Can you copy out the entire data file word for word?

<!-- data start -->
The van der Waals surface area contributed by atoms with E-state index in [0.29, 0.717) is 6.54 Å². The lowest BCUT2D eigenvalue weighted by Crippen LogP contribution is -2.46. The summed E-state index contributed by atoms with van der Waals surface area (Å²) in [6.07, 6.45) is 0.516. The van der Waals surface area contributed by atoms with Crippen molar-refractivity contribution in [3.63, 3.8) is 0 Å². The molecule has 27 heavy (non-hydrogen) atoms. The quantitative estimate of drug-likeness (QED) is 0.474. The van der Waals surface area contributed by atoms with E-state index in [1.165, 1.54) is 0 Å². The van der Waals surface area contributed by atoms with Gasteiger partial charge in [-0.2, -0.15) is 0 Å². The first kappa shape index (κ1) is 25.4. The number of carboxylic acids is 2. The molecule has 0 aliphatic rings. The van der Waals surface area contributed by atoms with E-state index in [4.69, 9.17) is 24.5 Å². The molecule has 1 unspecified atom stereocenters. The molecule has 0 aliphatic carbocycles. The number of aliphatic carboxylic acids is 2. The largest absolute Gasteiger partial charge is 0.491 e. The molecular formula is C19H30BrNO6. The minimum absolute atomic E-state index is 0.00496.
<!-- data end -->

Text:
The van der Waals surface area contributed by atoms with E-state index in [0.29, 0.717) is 6.54 Å². The lowest BCUT2D eigenvalue weighted by Crippen LogP contribution is -2.46. The summed E-state index contributed by atoms with van der Waals surface area (Å²) in [6.07, 6.45) is 0.516. The van der Waals surface area contributed by atoms with Crippen molar-refractivity contribution in [3.63, 3.8) is 0 Å². The molecule has 27 heavy (non-hydrogen) atoms. The quantitative estimate of drug-likeness (QED) is 0.474. The van der Waals surface area contributed by atoms with E-state index in [1.165, 1.54) is 0 Å². The van der Waals surface area contributed by atoms with Gasteiger partial charge in [-0.2, -0.15) is 0 Å². The first kappa shape index (κ1) is 25.4. The number of carboxylic acids is 2. The molecule has 0 aliphatic rings. The van der Waals surface area contributed by atoms with E-state index in [4.69, 9.17) is 24.5 Å². The molecule has 1 unspecified atom stereocenters. The molecule has 0 aliphatic carbocycles. The number of aliphatic carboxylic acids is 2. The largest absolute Gasteiger partial charge is 0.491 e. The molecular formula is C19H30BrNO6. The minimum absolute atomic E-state index is 0.00496.